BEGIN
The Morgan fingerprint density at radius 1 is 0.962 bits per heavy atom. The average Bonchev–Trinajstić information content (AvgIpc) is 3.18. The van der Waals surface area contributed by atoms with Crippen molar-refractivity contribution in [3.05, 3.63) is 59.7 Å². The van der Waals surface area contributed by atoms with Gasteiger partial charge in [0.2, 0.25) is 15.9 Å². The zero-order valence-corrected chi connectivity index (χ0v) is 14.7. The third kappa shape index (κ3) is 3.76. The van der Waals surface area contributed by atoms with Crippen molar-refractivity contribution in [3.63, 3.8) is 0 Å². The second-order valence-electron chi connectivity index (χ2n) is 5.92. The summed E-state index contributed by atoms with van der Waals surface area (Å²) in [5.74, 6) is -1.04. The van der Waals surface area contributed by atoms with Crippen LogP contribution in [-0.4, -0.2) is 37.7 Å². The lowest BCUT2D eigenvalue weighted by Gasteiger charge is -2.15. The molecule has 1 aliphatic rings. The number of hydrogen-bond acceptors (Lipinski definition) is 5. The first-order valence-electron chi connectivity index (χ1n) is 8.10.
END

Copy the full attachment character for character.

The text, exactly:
The Morgan fingerprint density at radius 1 is 0.962 bits per heavy atom. The average Bonchev–Trinajstić information content (AvgIpc) is 3.18. The van der Waals surface area contributed by atoms with Crippen molar-refractivity contribution in [3.05, 3.63) is 59.7 Å². The van der Waals surface area contributed by atoms with Gasteiger partial charge in [0.2, 0.25) is 15.9 Å². The zero-order valence-corrected chi connectivity index (χ0v) is 14.7. The third kappa shape index (κ3) is 3.76. The van der Waals surface area contributed by atoms with Crippen molar-refractivity contribution in [3.63, 3.8) is 0 Å². The second-order valence-electron chi connectivity index (χ2n) is 5.92. The summed E-state index contributed by atoms with van der Waals surface area (Å²) in [5.74, 6) is -1.04. The van der Waals surface area contributed by atoms with Crippen LogP contribution in [-0.4, -0.2) is 37.7 Å². The lowest BCUT2D eigenvalue weighted by Gasteiger charge is -2.15. The molecule has 1 aliphatic rings. The number of hydrogen-bond acceptors (Lipinski definition) is 5. The first-order valence-electron chi connectivity index (χ1n) is 8.10.